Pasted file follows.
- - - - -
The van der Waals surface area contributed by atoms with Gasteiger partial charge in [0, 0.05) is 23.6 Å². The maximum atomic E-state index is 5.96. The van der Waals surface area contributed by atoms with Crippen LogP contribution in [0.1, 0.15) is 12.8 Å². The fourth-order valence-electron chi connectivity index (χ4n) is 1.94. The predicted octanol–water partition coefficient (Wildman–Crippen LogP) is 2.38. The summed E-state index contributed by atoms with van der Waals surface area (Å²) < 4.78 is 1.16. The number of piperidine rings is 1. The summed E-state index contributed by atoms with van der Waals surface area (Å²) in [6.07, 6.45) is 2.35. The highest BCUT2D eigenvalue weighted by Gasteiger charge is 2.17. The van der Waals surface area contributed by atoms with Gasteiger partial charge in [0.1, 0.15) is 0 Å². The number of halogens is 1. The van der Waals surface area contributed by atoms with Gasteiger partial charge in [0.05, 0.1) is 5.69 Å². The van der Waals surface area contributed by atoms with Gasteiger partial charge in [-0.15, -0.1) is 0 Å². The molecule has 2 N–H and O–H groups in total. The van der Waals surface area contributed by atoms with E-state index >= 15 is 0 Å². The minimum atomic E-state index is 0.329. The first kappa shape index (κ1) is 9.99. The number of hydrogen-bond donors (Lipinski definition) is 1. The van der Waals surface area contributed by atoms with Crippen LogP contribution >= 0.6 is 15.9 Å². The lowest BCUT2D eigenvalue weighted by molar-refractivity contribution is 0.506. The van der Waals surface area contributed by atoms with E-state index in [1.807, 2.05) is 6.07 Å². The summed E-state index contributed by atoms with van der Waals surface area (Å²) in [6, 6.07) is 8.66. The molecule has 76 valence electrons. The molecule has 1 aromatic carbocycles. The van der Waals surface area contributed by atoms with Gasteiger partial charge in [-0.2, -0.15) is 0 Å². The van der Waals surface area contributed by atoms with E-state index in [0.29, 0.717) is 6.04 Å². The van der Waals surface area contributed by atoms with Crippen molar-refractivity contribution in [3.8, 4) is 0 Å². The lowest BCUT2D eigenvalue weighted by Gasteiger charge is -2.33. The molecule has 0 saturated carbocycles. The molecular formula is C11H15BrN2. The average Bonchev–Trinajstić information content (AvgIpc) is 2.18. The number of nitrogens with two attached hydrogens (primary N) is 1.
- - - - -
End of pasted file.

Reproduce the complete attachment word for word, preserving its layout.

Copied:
The van der Waals surface area contributed by atoms with Gasteiger partial charge in [0, 0.05) is 23.6 Å². The maximum atomic E-state index is 5.96. The van der Waals surface area contributed by atoms with Crippen LogP contribution in [0.1, 0.15) is 12.8 Å². The fourth-order valence-electron chi connectivity index (χ4n) is 1.94. The predicted octanol–water partition coefficient (Wildman–Crippen LogP) is 2.38. The summed E-state index contributed by atoms with van der Waals surface area (Å²) < 4.78 is 1.16. The number of piperidine rings is 1. The summed E-state index contributed by atoms with van der Waals surface area (Å²) in [6.07, 6.45) is 2.35. The highest BCUT2D eigenvalue weighted by Gasteiger charge is 2.17. The van der Waals surface area contributed by atoms with Gasteiger partial charge in [0.1, 0.15) is 0 Å². The number of halogens is 1. The van der Waals surface area contributed by atoms with Gasteiger partial charge in [0.05, 0.1) is 5.69 Å². The van der Waals surface area contributed by atoms with Gasteiger partial charge in [-0.15, -0.1) is 0 Å². The molecule has 2 N–H and O–H groups in total. The van der Waals surface area contributed by atoms with E-state index >= 15 is 0 Å². The minimum atomic E-state index is 0.329. The first kappa shape index (κ1) is 9.99. The number of hydrogen-bond donors (Lipinski definition) is 1. The van der Waals surface area contributed by atoms with Crippen LogP contribution >= 0.6 is 15.9 Å². The lowest BCUT2D eigenvalue weighted by molar-refractivity contribution is 0.506. The van der Waals surface area contributed by atoms with E-state index in [1.807, 2.05) is 6.07 Å². The summed E-state index contributed by atoms with van der Waals surface area (Å²) in [6, 6.07) is 8.66. The molecule has 76 valence electrons. The molecule has 1 aromatic carbocycles. The van der Waals surface area contributed by atoms with Gasteiger partial charge in [-0.2, -0.15) is 0 Å². The van der Waals surface area contributed by atoms with E-state index in [0.29, 0.717) is 6.04 Å². The van der Waals surface area contributed by atoms with Crippen molar-refractivity contribution in [3.8, 4) is 0 Å². The lowest BCUT2D eigenvalue weighted by Gasteiger charge is -2.33. The molecule has 0 saturated carbocycles. The molecular formula is C11H15BrN2. The average Bonchev–Trinajstić information content (AvgIpc) is 2.18. The number of nitrogens with two attached hydrogens (primary N) is 1.